Leadership Challenges in Supply Chain
Companies are constantly revisiting strategy, goals, culture and organisation. Classic management methods are increasingly becoming obsolete. Simple schemata of categories and management models no longer work in a world that is connected and complex. Restrictive thinking and management models like “department,” create constraints to progress in today’s organisations. Leadership tools and skills formerly used are not as effective as they used to be.
The success of companies across the globe and their supply chains in an uncertain and inconsistent environment is no longer dependant only on the effectiveness of their processes and organisational structures. An organisation’s success is determined by its employees and management who design the supply chain system.
Investigation of the challenges of human resource management worldwide found that employees are not committed to a company because of profitability but are connected to the vision.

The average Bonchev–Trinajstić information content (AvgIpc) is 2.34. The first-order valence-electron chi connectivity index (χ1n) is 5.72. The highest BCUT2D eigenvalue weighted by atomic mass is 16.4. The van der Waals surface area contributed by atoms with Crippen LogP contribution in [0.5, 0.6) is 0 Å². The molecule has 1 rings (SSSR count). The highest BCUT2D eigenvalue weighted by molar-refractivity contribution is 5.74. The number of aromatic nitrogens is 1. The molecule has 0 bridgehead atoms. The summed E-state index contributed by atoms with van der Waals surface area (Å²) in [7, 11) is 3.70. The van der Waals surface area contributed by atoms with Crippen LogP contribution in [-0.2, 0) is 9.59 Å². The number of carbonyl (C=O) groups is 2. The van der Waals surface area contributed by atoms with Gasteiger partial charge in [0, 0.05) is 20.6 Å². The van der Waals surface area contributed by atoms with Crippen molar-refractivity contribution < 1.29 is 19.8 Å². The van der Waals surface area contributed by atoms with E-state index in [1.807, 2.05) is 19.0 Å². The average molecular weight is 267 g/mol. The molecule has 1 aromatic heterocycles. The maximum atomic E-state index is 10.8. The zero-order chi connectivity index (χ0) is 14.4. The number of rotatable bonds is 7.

As a leader, it is then perceived necessary to question oneself and one’s own vision. Leaders must think globally and focus locally to lead diverse teams with significant differences, such as the interests of different generations in the workplace.
Leaders no longer have to be purely technically qualified but do need to be able to be open minded, create trust, be reliable, act as role models and have a robust value system that guides. This is a rare skill set which raises a few valid questions. What can leaders do to succeed in the global supply chain competition? What would it take to reconcile appreciation and create value? The challenge would be to go forward in a planned goal-oriented manner while being open to change.
The supply chain being a complex, self-organised and self-preserving system cannot be externally controlled nor is the play of events predictable by a root-cause-and-effect mechanism. Instead, communication plays the central role in the supply chain system. Having a detailed vision often serves as a guideline for all independent action. The performance level of supply chain management also depends on how adaptive SCM processes are and the level of integration between them.
Effective supply chain leaders must become aware of the four key levels of their leadership role. These are lead yourself, lead others, lead the business and lead the supply chain.
A successful supply chain leader would actively shape all of them.